This chapter has no relevance to any specific Section of the 2017 CICM Primary Syllabus, and is probably irrelevant to most ICU trainees, as they will probably never be asked exam questions about this topic, nor use this derelict technology in their daily practice, what with the TOE probes these young people are swinging all over the place. However, it seems reasonable to briefly touch on this topic, purely for the purpose of historical reference.
Remember, that with an inflated balloon the flow (Q) in the pulmonary artery is zero. In the absence of flow, the resistance of the pulmonary circulation becomes irrelevant, and the only pressure measured here should be the pressure of the left atrium. Or is it?|
In generic terms, one would have to acknowledge that the assumption that PAWP = LAP is sound. If a static column of blood connects the left atrium and the wedged catheter tip, this should allow the measurement of left atrial pressure (Pascal's principle, people). However, there is blood flow into the left atrium, which means any sources of resistance along the path of that flow could give rise to a spuriously elevated PAWP. Theoretically, these sources of resistance could take several different forms:
However, in practice, their influence would have to be minimal in order for the organism to function. This practical objection seems to be supported by the literature. Connoly et al (1954) catheterised a whole series of patients, including those with mitral stenosis and pulmonary hilar malignancy, measuring both atrial and wedge pressures to make comparisons. On average, the PAWP was quite close to the LA pressure: 8 mm Hg vs 7mm Hg in normal hearts, and different only by about 5mm Hg in patients with relatively severe mitral disease. This makes some sense, as an excessive resistance to left atrial or pulmonary venous flow, giving rise to a huge pressure gradient, would be a recipe for severe pulmonary oedema and substantially decreased cardiac output. In short, though PAWP and LA pressure could be very different, in practice they are usually very similar, because the alternative would be incompatible with life.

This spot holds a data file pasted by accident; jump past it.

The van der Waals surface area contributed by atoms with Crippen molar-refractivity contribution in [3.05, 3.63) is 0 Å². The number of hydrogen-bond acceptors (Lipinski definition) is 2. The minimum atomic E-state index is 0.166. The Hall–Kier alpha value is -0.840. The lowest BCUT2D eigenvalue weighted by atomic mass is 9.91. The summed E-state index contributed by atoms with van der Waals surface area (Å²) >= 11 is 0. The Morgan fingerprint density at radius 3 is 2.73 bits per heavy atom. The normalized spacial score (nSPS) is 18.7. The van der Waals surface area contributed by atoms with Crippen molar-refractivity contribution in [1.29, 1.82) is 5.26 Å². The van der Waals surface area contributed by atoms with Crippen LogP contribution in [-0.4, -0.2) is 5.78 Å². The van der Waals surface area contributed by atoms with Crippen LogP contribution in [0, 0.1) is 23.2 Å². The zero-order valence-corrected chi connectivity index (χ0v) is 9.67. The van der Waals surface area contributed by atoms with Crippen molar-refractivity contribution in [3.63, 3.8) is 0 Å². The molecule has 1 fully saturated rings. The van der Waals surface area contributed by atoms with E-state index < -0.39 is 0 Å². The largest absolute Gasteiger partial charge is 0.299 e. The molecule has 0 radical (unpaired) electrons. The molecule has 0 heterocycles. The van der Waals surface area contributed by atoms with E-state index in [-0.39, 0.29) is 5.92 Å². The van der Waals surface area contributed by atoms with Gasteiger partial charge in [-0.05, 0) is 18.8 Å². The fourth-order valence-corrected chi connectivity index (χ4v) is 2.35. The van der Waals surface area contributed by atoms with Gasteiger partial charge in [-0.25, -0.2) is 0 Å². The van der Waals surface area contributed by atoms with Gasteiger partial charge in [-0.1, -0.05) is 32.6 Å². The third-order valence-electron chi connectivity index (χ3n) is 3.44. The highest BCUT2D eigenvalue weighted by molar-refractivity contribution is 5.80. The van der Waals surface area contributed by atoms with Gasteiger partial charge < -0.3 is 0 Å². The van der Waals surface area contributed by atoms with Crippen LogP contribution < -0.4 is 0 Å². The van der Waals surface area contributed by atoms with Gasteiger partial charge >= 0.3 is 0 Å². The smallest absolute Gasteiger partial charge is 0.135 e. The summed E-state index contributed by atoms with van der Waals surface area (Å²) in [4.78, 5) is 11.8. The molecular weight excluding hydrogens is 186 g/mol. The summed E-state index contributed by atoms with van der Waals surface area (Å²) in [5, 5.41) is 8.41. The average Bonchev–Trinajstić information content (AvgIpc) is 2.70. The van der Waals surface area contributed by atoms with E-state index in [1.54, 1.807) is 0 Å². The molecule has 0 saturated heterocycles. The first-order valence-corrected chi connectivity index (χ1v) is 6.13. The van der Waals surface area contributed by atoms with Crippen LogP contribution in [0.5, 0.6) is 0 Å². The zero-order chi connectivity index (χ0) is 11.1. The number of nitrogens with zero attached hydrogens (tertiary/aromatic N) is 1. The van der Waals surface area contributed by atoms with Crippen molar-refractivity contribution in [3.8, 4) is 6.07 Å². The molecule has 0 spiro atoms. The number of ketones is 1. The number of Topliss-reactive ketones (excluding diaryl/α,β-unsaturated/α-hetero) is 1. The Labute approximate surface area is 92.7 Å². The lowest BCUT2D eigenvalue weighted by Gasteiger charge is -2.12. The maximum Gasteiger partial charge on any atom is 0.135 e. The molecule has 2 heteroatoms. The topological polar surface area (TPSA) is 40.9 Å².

PAWP can accurately reflect LA pressure only when there is an uninterupted column of blood between the LA and the wedged tip. This describes Wests Zone 3, where pulmonary arterial pressure is greater than alveolar air pressure.
The bottom line is, you need to have some blood around the catheter to measure any sort of blood pressure; and you can only guarantee this in Zone 3, where respiration does not squish blood out of the capillaries. And the alternative leads to...
So far, we have described scenarios where the PAWP exceeds left atrial pressure, due to some sort of venous or atrial resistance problem. Another (more exotic) possibility is for the PAWP to be lower than left atrial pressure. At first glance, that might make no sense, as the unidirectional flow of blood out of the pulmonary circulation depends on the left atrial pressure being lower than the pulmonary venous pressure. However, there are several situations where this relationship might be reversed. The excellent article by the young Ray Raper and William Sibbald (1986) discusses them in some detail.
The PA catheter section from The ICU Book by Paul L Marino (3rd edition, 2007) is the source for most of this information.
Kumar, Anand, et al. "Pulmonary artery occlusion pressure and central venous pressure fail to predict ventricular filling volume, cardiac performance, or the response to volume infusion in normal subjects." Critical care medicine 32.3 (2004): 691-699.